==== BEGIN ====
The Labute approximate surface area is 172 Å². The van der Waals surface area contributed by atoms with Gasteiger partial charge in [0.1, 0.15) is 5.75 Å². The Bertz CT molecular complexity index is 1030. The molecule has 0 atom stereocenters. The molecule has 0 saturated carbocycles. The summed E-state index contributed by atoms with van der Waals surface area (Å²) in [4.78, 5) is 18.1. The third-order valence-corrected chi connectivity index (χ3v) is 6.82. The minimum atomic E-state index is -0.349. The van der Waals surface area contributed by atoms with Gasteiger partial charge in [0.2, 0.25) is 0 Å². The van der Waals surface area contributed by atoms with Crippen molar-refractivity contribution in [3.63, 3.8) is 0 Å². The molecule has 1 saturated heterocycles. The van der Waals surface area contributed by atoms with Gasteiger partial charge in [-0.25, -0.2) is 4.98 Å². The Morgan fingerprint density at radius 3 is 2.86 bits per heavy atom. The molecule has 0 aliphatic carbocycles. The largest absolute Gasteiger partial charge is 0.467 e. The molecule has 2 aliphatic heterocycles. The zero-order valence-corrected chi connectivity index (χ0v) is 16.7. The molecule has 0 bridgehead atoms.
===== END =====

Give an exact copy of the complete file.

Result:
The Labute approximate surface area is 172 Å². The van der Waals surface area contributed by atoms with Gasteiger partial charge in [0.1, 0.15) is 5.75 Å². The Bertz CT molecular complexity index is 1030. The molecule has 0 atom stereocenters. The molecule has 0 saturated carbocycles. The summed E-state index contributed by atoms with van der Waals surface area (Å²) in [4.78, 5) is 18.1. The third-order valence-corrected chi connectivity index (χ3v) is 6.82. The minimum atomic E-state index is -0.349. The van der Waals surface area contributed by atoms with Gasteiger partial charge in [0.2, 0.25) is 0 Å². The van der Waals surface area contributed by atoms with Crippen molar-refractivity contribution in [3.63, 3.8) is 0 Å². The molecule has 1 saturated heterocycles. The van der Waals surface area contributed by atoms with Gasteiger partial charge in [-0.25, -0.2) is 4.98 Å². The Morgan fingerprint density at radius 3 is 2.86 bits per heavy atom. The molecule has 0 aliphatic carbocycles. The largest absolute Gasteiger partial charge is 0.467 e. The molecule has 2 aliphatic heterocycles. The zero-order valence-corrected chi connectivity index (χ0v) is 16.7. The molecule has 0 bridgehead atoms.